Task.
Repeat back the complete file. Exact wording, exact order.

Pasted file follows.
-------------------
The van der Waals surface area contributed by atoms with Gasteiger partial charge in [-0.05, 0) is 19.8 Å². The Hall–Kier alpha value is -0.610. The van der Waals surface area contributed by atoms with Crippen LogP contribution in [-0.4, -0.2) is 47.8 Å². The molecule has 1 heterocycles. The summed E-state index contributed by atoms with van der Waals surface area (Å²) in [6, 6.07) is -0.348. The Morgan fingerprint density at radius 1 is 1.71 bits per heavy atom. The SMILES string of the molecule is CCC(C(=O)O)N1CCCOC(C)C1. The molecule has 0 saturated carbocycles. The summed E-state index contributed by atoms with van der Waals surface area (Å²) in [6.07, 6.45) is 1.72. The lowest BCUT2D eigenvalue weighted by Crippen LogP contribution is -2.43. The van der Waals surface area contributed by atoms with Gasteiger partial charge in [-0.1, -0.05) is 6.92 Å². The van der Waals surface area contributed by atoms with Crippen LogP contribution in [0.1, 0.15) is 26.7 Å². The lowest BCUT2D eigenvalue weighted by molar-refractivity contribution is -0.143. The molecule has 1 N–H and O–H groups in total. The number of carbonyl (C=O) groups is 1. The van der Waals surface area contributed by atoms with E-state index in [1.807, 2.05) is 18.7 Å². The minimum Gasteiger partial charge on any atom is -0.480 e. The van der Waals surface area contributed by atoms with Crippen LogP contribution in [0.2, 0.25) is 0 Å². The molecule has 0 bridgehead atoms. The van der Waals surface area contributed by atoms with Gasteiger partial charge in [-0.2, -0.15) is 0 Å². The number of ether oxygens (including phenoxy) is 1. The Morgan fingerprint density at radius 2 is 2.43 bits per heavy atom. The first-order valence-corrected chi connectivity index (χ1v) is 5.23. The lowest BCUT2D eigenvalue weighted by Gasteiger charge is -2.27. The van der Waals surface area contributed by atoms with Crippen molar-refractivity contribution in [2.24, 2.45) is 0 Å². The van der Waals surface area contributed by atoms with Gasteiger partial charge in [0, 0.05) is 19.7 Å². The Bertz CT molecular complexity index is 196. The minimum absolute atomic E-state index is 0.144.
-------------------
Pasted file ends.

The van der Waals surface area contributed by atoms with Gasteiger partial charge in [-0.05, 0) is 19.8 Å². The Hall–Kier alpha value is -0.610. The van der Waals surface area contributed by atoms with Crippen LogP contribution in [-0.4, -0.2) is 47.8 Å². The molecule has 1 heterocycles. The summed E-state index contributed by atoms with van der Waals surface area (Å²) in [6, 6.07) is -0.348. The Morgan fingerprint density at radius 1 is 1.71 bits per heavy atom. The SMILES string of the molecule is CCC(C(=O)O)N1CCCOC(C)C1. The molecule has 0 saturated carbocycles. The summed E-state index contributed by atoms with van der Waals surface area (Å²) in [6.07, 6.45) is 1.72. The lowest BCUT2D eigenvalue weighted by Crippen LogP contribution is -2.43. The van der Waals surface area contributed by atoms with Gasteiger partial charge in [-0.1, -0.05) is 6.92 Å². The van der Waals surface area contributed by atoms with Crippen LogP contribution in [0.1, 0.15) is 26.7 Å². The lowest BCUT2D eigenvalue weighted by molar-refractivity contribution is -0.143. The molecule has 1 N–H and O–H groups in total. The number of carbonyl (C=O) groups is 1. The van der Waals surface area contributed by atoms with E-state index in [1.807, 2.05) is 18.7 Å². The minimum Gasteiger partial charge on any atom is -0.480 e. The van der Waals surface area contributed by atoms with Crippen LogP contribution in [0.2, 0.25) is 0 Å². The molecule has 0 bridgehead atoms. The van der Waals surface area contributed by atoms with Gasteiger partial charge in [-0.2, -0.15) is 0 Å². The number of ether oxygens (including phenoxy) is 1. The Morgan fingerprint density at radius 2 is 2.43 bits per heavy atom. The first-order valence-corrected chi connectivity index (χ1v) is 5.23. The lowest BCUT2D eigenvalue weighted by Gasteiger charge is -2.27. The van der Waals surface area contributed by atoms with Crippen molar-refractivity contribution in [2.24, 2.45) is 0 Å². The van der Waals surface area contributed by atoms with Gasteiger partial charge in [0, 0.05) is 19.7 Å². The Bertz CT molecular complexity index is 196. The minimum absolute atomic E-state index is 0.144.